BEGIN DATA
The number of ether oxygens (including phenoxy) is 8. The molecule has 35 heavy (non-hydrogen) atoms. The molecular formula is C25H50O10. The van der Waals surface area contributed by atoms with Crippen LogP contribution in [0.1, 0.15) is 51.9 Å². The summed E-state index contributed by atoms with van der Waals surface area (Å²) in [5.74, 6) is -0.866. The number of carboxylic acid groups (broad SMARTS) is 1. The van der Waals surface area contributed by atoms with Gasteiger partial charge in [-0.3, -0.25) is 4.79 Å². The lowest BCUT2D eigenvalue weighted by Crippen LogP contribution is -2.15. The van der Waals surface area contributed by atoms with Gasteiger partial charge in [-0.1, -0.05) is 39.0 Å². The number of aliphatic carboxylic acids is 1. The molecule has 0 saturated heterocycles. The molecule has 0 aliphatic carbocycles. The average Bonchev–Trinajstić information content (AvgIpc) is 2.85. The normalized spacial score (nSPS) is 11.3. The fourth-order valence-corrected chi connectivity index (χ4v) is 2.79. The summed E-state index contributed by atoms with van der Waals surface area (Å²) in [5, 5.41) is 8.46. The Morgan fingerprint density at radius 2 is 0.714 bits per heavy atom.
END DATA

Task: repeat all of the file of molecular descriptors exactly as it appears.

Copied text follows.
The number of ether oxygens (including phenoxy) is 8. The molecule has 35 heavy (non-hydrogen) atoms. The molecular formula is C25H50O10. The van der Waals surface area contributed by atoms with Crippen LogP contribution in [0.1, 0.15) is 51.9 Å². The summed E-state index contributed by atoms with van der Waals surface area (Å²) in [5.74, 6) is -0.866. The number of carboxylic acid groups (broad SMARTS) is 1. The van der Waals surface area contributed by atoms with Gasteiger partial charge in [-0.3, -0.25) is 4.79 Å². The lowest BCUT2D eigenvalue weighted by Crippen LogP contribution is -2.15. The van der Waals surface area contributed by atoms with Gasteiger partial charge in [-0.1, -0.05) is 39.0 Å². The number of aliphatic carboxylic acids is 1. The molecule has 0 saturated heterocycles. The molecule has 0 aliphatic carbocycles. The average Bonchev–Trinajstić information content (AvgIpc) is 2.85. The normalized spacial score (nSPS) is 11.3. The fourth-order valence-corrected chi connectivity index (χ4v) is 2.79. The summed E-state index contributed by atoms with van der Waals surface area (Å²) in [5, 5.41) is 8.46. The Morgan fingerprint density at radius 2 is 0.714 bits per heavy atom.